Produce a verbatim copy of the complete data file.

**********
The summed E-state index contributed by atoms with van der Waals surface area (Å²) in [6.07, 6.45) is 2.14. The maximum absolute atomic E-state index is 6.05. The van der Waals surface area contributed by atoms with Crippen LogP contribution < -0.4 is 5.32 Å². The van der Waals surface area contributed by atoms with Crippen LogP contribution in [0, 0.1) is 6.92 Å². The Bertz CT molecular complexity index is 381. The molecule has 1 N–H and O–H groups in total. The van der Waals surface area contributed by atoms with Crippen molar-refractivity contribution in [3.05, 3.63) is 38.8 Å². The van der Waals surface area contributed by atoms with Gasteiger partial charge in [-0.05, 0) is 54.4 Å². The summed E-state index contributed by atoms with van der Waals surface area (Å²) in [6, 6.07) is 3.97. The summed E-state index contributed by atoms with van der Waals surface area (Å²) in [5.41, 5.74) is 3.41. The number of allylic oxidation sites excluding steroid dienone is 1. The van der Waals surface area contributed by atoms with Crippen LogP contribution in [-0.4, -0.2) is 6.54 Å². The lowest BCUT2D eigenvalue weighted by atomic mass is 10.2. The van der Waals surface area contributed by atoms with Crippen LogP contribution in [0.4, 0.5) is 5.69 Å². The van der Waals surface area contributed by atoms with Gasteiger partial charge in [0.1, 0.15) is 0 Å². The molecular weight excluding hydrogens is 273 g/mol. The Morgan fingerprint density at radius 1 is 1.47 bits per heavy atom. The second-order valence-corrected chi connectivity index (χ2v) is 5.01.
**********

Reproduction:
The summed E-state index contributed by atoms with van der Waals surface area (Å²) in [6.07, 6.45) is 2.14. The maximum absolute atomic E-state index is 6.05. The van der Waals surface area contributed by atoms with Crippen LogP contribution < -0.4 is 5.32 Å². The van der Waals surface area contributed by atoms with Crippen LogP contribution in [0, 0.1) is 6.92 Å². The Bertz CT molecular complexity index is 381. The molecule has 1 N–H and O–H groups in total. The van der Waals surface area contributed by atoms with Crippen molar-refractivity contribution in [3.05, 3.63) is 38.8 Å². The van der Waals surface area contributed by atoms with Gasteiger partial charge in [-0.05, 0) is 54.4 Å². The summed E-state index contributed by atoms with van der Waals surface area (Å²) in [6, 6.07) is 3.97. The summed E-state index contributed by atoms with van der Waals surface area (Å²) in [5.41, 5.74) is 3.41. The number of allylic oxidation sites excluding steroid dienone is 1. The van der Waals surface area contributed by atoms with Crippen LogP contribution in [-0.4, -0.2) is 6.54 Å². The lowest BCUT2D eigenvalue weighted by atomic mass is 10.2. The van der Waals surface area contributed by atoms with Crippen LogP contribution in [0.4, 0.5) is 5.69 Å². The van der Waals surface area contributed by atoms with Gasteiger partial charge in [0.1, 0.15) is 0 Å². The molecular weight excluding hydrogens is 273 g/mol. The Morgan fingerprint density at radius 1 is 1.47 bits per heavy atom. The second-order valence-corrected chi connectivity index (χ2v) is 5.01.